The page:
Questions 2-11 on page 105
Due: 7/5/19 @ 10:00 a.m.
As we close our unit on short fiction this week, you will respond to a series of questions on Raymond Carver’s “What We Talk About When We Talk About Love” (p. 303). After reading the story, take the time to craft thoughtful, supported, complete answers to questions 2-11 on page 105, “Critical Questions for Reading the Short Story.” The following is an example of what your responses should look like. This is question #1 as applied to John Updike’s “A&P” on page 358.
1.) Who is the main character? Does this person’s character change during the course of the story? Do you feel sympathetic toward the main character? What sort of person is she or he? Does this character have a foil?
In John Updike’s “A & P,” the main character is our narrator, Sammy, an 18-year-old checker at the local A & P supermarket. This story marks a changing moment in his young life, an awakening and awareness about conformity, as he shifts from complaining in his observations to action and open rebellion against following the mindless rules that dictate his environment and govern his larger society. I feel I can identity rather than sympathize in some ways with Sammy, and Updike wants the reader to feel some connection to him rather than be a “sheep” like the other customers; the narrative style (first person point of view), allows us to see things through Sammy’s eyes, and he does not hesitate to point out everything he is noticing. He is honest in his descriptions to his reader; for instance, he tells us one of the girls, “…the one in the plaid green two-piece[,] She was a chunky kid, with a good tan…” (Updike 440). But he is also seeing things through rose-colored glasses (or rather, an 18-year-old boy’s glasses), causing the reader to sometimes question his reliability; he continues in his description of the girl, “…and a sweet broad soft-looking can with those two crescents of white just under it…”, showing us what his mind prefers to see (440).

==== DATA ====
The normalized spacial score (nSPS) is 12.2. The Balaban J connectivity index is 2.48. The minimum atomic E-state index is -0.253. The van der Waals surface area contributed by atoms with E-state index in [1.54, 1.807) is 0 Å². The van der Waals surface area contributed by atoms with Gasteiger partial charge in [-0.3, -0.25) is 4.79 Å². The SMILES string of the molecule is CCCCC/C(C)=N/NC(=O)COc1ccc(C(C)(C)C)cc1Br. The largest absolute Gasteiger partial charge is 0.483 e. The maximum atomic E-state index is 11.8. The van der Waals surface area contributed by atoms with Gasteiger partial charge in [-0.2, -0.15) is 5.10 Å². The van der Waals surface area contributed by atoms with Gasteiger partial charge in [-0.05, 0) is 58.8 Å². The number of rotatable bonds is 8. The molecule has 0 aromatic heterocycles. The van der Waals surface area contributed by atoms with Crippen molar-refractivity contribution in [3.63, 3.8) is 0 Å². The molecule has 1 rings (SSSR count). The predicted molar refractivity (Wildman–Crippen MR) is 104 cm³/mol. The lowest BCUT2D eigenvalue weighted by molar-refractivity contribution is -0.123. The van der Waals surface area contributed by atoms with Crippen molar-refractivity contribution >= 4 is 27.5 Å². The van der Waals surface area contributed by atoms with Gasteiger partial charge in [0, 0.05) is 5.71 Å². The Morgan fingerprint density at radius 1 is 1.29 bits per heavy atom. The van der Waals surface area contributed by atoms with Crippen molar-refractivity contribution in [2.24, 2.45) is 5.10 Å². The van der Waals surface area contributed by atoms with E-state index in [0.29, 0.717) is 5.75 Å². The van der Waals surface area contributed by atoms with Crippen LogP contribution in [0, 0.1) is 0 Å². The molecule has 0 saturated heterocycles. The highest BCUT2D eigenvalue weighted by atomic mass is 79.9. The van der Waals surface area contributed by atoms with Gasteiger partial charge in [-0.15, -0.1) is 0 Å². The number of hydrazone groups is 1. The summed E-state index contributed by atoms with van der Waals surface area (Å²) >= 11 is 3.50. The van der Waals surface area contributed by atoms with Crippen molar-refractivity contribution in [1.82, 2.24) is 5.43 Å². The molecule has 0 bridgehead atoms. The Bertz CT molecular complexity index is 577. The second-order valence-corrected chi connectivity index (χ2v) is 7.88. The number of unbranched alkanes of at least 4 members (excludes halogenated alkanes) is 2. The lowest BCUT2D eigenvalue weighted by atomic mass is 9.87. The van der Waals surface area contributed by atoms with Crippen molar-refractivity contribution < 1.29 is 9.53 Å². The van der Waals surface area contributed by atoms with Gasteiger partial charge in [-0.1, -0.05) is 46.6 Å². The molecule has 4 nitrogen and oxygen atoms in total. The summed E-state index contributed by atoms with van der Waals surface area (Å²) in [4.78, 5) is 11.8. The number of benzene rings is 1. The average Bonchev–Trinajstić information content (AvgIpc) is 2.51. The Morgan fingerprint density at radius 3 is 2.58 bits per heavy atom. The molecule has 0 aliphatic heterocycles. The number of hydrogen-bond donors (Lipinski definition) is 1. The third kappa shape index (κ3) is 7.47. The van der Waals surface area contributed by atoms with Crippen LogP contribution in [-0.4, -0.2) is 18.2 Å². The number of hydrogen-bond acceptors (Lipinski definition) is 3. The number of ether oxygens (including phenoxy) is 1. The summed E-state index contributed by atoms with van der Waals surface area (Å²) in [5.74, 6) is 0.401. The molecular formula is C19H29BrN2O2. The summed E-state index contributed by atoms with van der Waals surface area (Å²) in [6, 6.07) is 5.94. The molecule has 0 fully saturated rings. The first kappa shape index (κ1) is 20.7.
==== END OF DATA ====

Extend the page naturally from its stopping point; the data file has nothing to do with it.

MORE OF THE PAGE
Sammy feels like a very stereotypically nearly 19 year-old male, and the simplicity of his town and job allow the reader to see this as an ordinary and typical day, a Thursday afternoon that could easily play out similarly for any of us. Within the first paragraph, he shows us how distracted and consumed he is by these three half-naked girls: “I stood there with my hand on a box of HiHo crackers trying to remember if I rang it up or not” (440). He calls the customer frustrated with his distraction and resulting mistake a “witch,” one who “they would have burned her over in Salem,” demonstrating his exaggeration and immature frustration with a customer’s indignant yet harmless reaction (440). That interaction is only the tip of the iceberg that is his rebellious or nascent rebellious and non-conformist spirit. He’s just beginning to tap into it.
The most evident foil set up to contrast Sammy would be his manager, Lengel, who Sammy describes as “pretty dreary” and like a “Sunday-school-superintendent” (445). Unlike Sammy, Lengel takes his job and the unspoken rules of decorum in their society, represented by the A & P, very seriously. At one point, Sammy even describes him as acting as though Lengel thought he was the “head lifeguard” of the “great big dune” of their A & P (445). Sammy, on the other hand, is coming of age and coming to the realization that he does not want to have to play by these same mundane rules and traditionalist mentalities of the 1950s and 60s that Lengel subscribes to.
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